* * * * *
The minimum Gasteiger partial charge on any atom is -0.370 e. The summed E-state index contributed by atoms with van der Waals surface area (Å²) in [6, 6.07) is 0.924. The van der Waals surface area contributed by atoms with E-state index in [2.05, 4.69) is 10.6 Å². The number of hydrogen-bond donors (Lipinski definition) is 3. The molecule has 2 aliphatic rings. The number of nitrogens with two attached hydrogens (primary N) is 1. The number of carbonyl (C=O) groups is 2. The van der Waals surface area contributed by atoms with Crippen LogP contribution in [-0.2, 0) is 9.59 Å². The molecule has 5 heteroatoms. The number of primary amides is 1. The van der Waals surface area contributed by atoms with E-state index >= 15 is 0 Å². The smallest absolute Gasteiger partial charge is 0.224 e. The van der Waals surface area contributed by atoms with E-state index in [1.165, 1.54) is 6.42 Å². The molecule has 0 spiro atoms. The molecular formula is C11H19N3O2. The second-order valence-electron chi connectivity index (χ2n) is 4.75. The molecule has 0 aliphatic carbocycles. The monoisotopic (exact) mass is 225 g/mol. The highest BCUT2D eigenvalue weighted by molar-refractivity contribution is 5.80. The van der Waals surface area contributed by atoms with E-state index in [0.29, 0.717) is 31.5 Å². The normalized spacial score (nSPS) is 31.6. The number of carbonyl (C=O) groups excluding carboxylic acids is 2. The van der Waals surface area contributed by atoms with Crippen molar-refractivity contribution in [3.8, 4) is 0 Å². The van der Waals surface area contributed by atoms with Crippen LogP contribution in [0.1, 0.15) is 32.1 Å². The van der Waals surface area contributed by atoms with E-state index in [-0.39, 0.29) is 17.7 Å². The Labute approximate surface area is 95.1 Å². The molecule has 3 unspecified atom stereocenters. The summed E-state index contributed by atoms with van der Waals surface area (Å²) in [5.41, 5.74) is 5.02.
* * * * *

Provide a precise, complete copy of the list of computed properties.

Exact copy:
The minimum Gasteiger partial charge on any atom is -0.370 e. The summed E-state index contributed by atoms with van der Waals surface area (Å²) in [6, 6.07) is 0.924. The van der Waals surface area contributed by atoms with E-state index in [2.05, 4.69) is 10.6 Å². The number of hydrogen-bond donors (Lipinski definition) is 3. The molecule has 2 aliphatic rings. The number of nitrogens with two attached hydrogens (primary N) is 1. The number of carbonyl (C=O) groups is 2. The van der Waals surface area contributed by atoms with Crippen LogP contribution in [-0.2, 0) is 9.59 Å². The molecule has 5 heteroatoms. The number of primary amides is 1. The van der Waals surface area contributed by atoms with E-state index >= 15 is 0 Å². The smallest absolute Gasteiger partial charge is 0.224 e. The van der Waals surface area contributed by atoms with E-state index in [1.165, 1.54) is 6.42 Å². The molecule has 0 spiro atoms. The molecular formula is C11H19N3O2. The second-order valence-electron chi connectivity index (χ2n) is 4.75. The molecule has 0 aliphatic carbocycles. The monoisotopic (exact) mass is 225 g/mol. The highest BCUT2D eigenvalue weighted by molar-refractivity contribution is 5.80. The van der Waals surface area contributed by atoms with E-state index in [0.29, 0.717) is 31.5 Å². The normalized spacial score (nSPS) is 31.6. The number of carbonyl (C=O) groups excluding carboxylic acids is 2. The van der Waals surface area contributed by atoms with Crippen molar-refractivity contribution in [3.8, 4) is 0 Å². The van der Waals surface area contributed by atoms with Crippen LogP contribution in [0.1, 0.15) is 32.1 Å². The van der Waals surface area contributed by atoms with E-state index in [-0.39, 0.29) is 17.7 Å². The Labute approximate surface area is 95.1 Å². The molecule has 3 unspecified atom stereocenters. The summed E-state index contributed by atoms with van der Waals surface area (Å²) in [5.41, 5.74) is 5.02.